Should vegetables be cooked? The answer is “It depends.” Each variety of vegetable contains differing amounts and types of nutrients. Some nutrients become depleted in boiling water, while others, like kidney beans, contain toxins and should always be boiled. Others need to be cooked in order for the body to absorb the nutrients. Confused yet?   Don’t be, because we found a chart that will help you select the best cooking method. Continue reading

Picnic Corn on the Cob

Having a large family picnic? You can cook corn an hour before serving and feed a large group. It’s easy if you follow these self-explanatory directions..

  1. corn-in-field-150xPick an organic ear of corn for each person plus 3 extra for Uncle Ed. “Right out of the garden.” says my Aunt Wanda, “It is best because corn gets tougher the longer you wait.”
  2. Keep the cobs hidden in their husks. ? (you will see why)
  3. Fill a huge pot 3/4 full of water and heat it to a full boil. (A crab cooker is perfect) Keep the kids far away to be safe.
  4. Toss corn (husks and all) into the pot until water rises near the top.
  5. corn-cooker-150xBring water back to a gentle slow roll, cover pot, and continue slow boiling for about 15 min from the time it comes back to a rolling boil. If it boils over, remove the lid.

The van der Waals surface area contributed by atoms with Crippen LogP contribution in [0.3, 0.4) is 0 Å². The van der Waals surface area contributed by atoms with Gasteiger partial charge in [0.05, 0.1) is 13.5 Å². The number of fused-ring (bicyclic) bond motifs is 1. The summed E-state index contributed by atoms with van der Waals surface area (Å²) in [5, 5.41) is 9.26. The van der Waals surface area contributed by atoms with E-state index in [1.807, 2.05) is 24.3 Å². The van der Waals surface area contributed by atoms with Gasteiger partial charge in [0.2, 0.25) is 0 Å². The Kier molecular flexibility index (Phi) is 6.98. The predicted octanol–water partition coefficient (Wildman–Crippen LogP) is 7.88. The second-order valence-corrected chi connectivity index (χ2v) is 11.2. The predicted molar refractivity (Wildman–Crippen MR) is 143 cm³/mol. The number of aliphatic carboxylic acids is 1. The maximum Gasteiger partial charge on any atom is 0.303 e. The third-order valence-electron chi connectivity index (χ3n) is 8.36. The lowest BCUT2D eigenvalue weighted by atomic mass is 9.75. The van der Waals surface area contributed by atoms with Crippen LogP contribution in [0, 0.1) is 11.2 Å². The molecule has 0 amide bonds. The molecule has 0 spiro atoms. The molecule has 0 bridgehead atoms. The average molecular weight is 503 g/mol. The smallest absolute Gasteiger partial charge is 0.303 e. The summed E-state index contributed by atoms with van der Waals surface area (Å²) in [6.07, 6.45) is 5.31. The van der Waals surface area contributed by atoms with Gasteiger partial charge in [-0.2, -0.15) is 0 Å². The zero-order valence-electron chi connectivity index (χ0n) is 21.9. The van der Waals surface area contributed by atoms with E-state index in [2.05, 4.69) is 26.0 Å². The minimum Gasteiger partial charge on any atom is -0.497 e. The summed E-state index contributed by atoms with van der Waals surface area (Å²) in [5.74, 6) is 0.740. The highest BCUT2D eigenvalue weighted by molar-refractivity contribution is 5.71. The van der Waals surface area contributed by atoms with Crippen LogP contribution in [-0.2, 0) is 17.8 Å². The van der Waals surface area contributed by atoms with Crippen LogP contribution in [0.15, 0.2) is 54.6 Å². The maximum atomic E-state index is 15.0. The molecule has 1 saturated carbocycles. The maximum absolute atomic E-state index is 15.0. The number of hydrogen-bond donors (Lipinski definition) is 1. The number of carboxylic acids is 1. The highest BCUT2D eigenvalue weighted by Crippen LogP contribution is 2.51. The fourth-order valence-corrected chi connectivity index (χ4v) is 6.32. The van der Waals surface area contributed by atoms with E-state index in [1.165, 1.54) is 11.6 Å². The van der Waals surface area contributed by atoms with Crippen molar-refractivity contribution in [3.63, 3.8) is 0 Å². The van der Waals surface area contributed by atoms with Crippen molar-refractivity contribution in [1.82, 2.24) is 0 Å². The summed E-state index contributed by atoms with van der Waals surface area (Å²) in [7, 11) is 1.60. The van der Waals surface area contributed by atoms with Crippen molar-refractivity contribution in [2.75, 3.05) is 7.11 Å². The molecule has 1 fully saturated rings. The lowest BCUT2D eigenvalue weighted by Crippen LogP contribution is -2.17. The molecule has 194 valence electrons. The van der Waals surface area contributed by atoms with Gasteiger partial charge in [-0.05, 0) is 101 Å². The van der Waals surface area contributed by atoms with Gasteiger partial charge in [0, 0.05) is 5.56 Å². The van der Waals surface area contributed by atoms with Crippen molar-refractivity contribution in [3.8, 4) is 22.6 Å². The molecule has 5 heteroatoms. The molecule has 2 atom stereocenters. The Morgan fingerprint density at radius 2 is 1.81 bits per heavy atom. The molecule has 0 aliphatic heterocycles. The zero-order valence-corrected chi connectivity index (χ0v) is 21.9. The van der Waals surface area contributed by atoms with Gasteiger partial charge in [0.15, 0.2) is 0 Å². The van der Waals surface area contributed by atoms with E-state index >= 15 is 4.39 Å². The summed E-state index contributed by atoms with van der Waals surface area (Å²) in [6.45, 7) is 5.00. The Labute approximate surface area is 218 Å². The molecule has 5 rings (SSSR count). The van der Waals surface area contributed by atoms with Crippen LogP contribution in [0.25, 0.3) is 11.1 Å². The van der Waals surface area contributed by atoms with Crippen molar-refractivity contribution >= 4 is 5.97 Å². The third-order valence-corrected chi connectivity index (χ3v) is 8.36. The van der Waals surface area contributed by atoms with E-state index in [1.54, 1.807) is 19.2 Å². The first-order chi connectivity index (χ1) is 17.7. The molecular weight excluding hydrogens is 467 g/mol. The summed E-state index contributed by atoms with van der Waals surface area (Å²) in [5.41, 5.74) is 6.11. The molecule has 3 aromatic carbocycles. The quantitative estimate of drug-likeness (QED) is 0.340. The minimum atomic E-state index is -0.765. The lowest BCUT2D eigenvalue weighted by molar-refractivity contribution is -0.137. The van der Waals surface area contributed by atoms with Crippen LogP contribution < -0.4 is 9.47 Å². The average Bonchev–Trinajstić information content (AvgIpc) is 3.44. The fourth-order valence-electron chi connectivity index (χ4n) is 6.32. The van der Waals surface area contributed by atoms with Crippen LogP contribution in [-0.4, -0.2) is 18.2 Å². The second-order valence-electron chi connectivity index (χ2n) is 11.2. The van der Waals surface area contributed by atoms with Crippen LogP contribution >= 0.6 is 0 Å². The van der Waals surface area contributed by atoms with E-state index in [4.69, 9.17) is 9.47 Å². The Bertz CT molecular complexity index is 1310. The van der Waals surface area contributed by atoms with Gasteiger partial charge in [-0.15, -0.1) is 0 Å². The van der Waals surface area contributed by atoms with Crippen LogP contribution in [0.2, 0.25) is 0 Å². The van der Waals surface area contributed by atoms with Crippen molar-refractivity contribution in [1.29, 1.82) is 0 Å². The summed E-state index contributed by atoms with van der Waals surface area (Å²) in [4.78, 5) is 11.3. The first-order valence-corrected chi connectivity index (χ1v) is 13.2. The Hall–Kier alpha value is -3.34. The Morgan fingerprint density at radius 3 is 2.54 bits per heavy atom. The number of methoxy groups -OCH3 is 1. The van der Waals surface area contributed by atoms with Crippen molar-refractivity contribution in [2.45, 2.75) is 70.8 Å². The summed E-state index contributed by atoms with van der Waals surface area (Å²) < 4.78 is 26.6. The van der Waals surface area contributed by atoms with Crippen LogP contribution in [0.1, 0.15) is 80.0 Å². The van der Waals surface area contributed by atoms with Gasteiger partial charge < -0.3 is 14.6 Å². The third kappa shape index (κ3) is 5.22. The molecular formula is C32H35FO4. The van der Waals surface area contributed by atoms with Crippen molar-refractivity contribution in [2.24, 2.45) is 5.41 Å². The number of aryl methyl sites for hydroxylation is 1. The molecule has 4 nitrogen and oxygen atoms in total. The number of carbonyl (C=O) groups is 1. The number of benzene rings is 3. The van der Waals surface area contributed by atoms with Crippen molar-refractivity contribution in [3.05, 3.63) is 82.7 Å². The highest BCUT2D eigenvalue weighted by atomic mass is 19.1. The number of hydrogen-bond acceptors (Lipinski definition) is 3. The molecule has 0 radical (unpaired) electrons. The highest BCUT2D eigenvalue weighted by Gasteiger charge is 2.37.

6. Use long tongs or a strainer to remove the corn.
  7. Immediately put corn (husks and all) into a cooler to keep warm. (no ice) If kept closed, corn can stay hot for up to an hour. . (unless you are having a picnic in a blizzard.)
  8. Bring water back to a boil and start the next batch.

corn-husk-150xWhen serving, peel the husk back toward the stem to make a handle. The hairs usually peel back with the husks.

Have a brush ready for butter plus assorted seasonings like Tex-Mex, Italian dressing, Cajun spice mix or just sea salt, garlic and freshly ground pepper.


Blackberries: Healthy, Delicious, Free.

pic of blackberries

Blackberries are packed full of important nutrients.

Part 1 of five articles to get you started gathering, preserving and using blackberries in low cost family meals.

Why blackberries? Aren’t they like noxious weeds? True, they are invasive and you can find them growing everywhere in temperate climate areas throughout the world. But the common blackberry is packed with important nutrients. They rank at the top as a source of antioxidants needed by the body to protect and repair body cells. By taking precautions, they are easy to harvest and preserve. Stay tuned throughout the week as we share ways to pick, preserve and use them in delicious recipes. Read more…